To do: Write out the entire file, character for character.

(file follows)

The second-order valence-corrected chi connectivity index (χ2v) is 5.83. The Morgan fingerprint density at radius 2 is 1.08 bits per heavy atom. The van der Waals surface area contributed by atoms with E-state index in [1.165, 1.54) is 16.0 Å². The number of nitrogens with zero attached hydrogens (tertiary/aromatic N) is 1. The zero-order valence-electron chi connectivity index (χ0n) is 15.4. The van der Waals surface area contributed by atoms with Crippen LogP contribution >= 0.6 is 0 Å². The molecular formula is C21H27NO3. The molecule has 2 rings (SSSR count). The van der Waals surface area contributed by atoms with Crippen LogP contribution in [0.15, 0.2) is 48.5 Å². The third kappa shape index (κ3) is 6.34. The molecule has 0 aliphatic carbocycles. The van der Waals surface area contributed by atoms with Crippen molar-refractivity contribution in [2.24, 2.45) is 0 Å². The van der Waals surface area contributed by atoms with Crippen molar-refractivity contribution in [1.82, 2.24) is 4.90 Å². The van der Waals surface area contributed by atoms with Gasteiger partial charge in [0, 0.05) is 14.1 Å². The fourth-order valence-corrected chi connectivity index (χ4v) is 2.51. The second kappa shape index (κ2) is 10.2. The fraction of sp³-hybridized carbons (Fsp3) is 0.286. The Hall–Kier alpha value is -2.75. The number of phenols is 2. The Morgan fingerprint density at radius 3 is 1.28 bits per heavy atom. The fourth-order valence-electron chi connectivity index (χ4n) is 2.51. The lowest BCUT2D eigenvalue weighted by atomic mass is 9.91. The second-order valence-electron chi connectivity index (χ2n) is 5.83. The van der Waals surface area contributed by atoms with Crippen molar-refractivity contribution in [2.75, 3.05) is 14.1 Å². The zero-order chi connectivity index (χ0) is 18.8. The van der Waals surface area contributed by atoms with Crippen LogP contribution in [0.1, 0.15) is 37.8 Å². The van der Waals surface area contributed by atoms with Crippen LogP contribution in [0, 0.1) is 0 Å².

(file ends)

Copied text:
The second-order valence-corrected chi connectivity index (χ2v) is 5.83. The Morgan fingerprint density at radius 2 is 1.08 bits per heavy atom. The van der Waals surface area contributed by atoms with E-state index in [1.165, 1.54) is 16.0 Å². The number of nitrogens with zero attached hydrogens (tertiary/aromatic N) is 1. The zero-order valence-electron chi connectivity index (χ0n) is 15.4. The van der Waals surface area contributed by atoms with Crippen LogP contribution >= 0.6 is 0 Å². The molecular formula is C21H27NO3. The molecule has 2 rings (SSSR count). The van der Waals surface area contributed by atoms with Crippen LogP contribution in [0.15, 0.2) is 48.5 Å². The third kappa shape index (κ3) is 6.34. The molecule has 0 aliphatic carbocycles. The van der Waals surface area contributed by atoms with Crippen molar-refractivity contribution in [2.24, 2.45) is 0 Å². The van der Waals surface area contributed by atoms with Crippen molar-refractivity contribution in [1.82, 2.24) is 4.90 Å². The van der Waals surface area contributed by atoms with Gasteiger partial charge in [0, 0.05) is 14.1 Å². The fourth-order valence-corrected chi connectivity index (χ4v) is 2.51. The second kappa shape index (κ2) is 10.2. The fraction of sp³-hybridized carbons (Fsp3) is 0.286. The Hall–Kier alpha value is -2.75. The number of phenols is 2. The Morgan fingerprint density at radius 3 is 1.28 bits per heavy atom. The fourth-order valence-electron chi connectivity index (χ4n) is 2.51. The lowest BCUT2D eigenvalue weighted by atomic mass is 9.91. The second-order valence-electron chi connectivity index (χ2n) is 5.83. The van der Waals surface area contributed by atoms with Crippen molar-refractivity contribution in [2.75, 3.05) is 14.1 Å². The zero-order chi connectivity index (χ0) is 18.8. The van der Waals surface area contributed by atoms with Crippen LogP contribution in [0.1, 0.15) is 37.8 Å². The van der Waals surface area contributed by atoms with Crippen LogP contribution in [0, 0.1) is 0 Å².